RIPEMD160_Init, RIPEMD160_Update, RIPEMD160_Final, RIPEMD160_End,
RIPEMD160_File, RIPEMD160_FileChunk, RIPEMD160_Data -- calculate the
RIPEMD160 message digest
Message Digest (MD4, MD5, etc.) Support Library (libmd, -lmd)
RIPEMD160_Update(RIPEMD160_CTX *context, const unsigned char *data,
unsigned int len);
RIPEMD160_Final(unsigned char digest, RIPEMD160_CTX *context);
RIPEMD160_End(RIPEMD160_CTX *context, char *buf);
RIPEMD160_File(const char *filename, char *buf);
RIPEMD160_FileChunk(const char *filename, char *buf, off_t offset,
RIPEMD160_Data(const unsigned char *data, unsigned int len, char *buf);
The RIPEMD160_ functions calculate a 160-bit cryptographic checksum
(digest) for any number of input bytes. A cryptographic checksum is a
one-way hash function; that is, it is computationally impractical to find
the input corresponding to a particular output. This net result is a
``fingerprint'' of the input-data, which doesn't disclose the actual
The RIPEMD160_Init(), RIPEMD160_Update(), and RIPEMD160_Final() functions
are the core functions. Allocate an RIPEMD160_CTX, initialize it with
RIPEMD160_Init(), run over the data with RIPEMD160_Update(), and finally
extract the result using RIPEMD160_Final().
The RIPEMD160_End() function is a wrapper for RIPEMD160_Final() which
converts the return value to a 41-character (including the terminating
'\0') ASCII string which represents the 160 bits in hexadecimal.
The RIPEMD160_File() function calculates the digest of a file, and uses
RIPEMD160_End() to return the result. If the file cannot be opened, a
null pointer is returned. The RIPEMD160_FileChunk() function is similar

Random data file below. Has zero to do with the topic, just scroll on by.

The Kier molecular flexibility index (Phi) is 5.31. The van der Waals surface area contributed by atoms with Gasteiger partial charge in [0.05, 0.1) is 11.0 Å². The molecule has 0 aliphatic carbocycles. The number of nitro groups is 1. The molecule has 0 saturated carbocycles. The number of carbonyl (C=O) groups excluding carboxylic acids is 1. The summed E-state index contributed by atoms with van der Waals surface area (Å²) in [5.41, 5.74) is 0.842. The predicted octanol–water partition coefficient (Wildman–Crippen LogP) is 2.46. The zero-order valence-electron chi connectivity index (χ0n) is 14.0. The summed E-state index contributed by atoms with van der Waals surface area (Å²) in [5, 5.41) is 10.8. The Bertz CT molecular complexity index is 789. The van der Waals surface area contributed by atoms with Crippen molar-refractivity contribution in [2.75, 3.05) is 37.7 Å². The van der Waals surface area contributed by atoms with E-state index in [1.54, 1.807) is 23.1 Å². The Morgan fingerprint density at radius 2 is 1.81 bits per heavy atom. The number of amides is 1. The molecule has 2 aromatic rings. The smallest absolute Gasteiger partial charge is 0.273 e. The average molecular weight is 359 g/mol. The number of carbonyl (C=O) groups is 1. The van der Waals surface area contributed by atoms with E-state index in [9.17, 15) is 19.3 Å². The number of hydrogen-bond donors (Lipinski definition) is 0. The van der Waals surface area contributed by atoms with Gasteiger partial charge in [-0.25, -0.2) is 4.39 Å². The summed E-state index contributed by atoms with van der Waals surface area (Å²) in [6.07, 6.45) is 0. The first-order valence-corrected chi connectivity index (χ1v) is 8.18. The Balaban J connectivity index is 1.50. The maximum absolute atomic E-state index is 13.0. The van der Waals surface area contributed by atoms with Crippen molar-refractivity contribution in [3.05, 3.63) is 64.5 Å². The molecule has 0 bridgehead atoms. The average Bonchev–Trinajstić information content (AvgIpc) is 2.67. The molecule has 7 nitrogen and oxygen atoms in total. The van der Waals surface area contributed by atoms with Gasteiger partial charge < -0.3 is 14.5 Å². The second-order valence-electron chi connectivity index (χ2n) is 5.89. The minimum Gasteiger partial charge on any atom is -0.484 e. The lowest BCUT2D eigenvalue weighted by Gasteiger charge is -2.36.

to RIPEMD160_File(), but it only calculates the digest over a byte-range
of the file specified, starting at offset and spanning length bytes. If
the length parameter is specified as 0, or more than the length of the
remaining part of the file, RIPEMD160_FileChunk() calculates the digest
from offset to the end of file. The RIPEMD160_Data() function calculates
the digest of a chunk of data in memory, and uses RIPEMD160_End() to
return the result.
When using RIPEMD160_End(), RIPEMD160_File(), or RIPEMD160_Data(), the
buf argument can be a null pointer, in which case the returned string is
allocated with malloc(3) and subsequently must be explicitly deallocated
using free(3) after use. If the buf argument is non-null it must point
to at least 41 characters of buffer space.
md2(3), md4(3), md5(3), sha(3)
The core hash routines were implemented by Eric Young based on the published
These functions appeared in FreeBSD 4.0.
No method is known to exist which finds two files having the same hash
value, nor to find a file with a specific hash value. There is on the
other hand no guarantee that such a method doesn't exist.
FreeBSD 5.2.1 February 26, 1999 FreeBSD 5.2.1 [ Back ]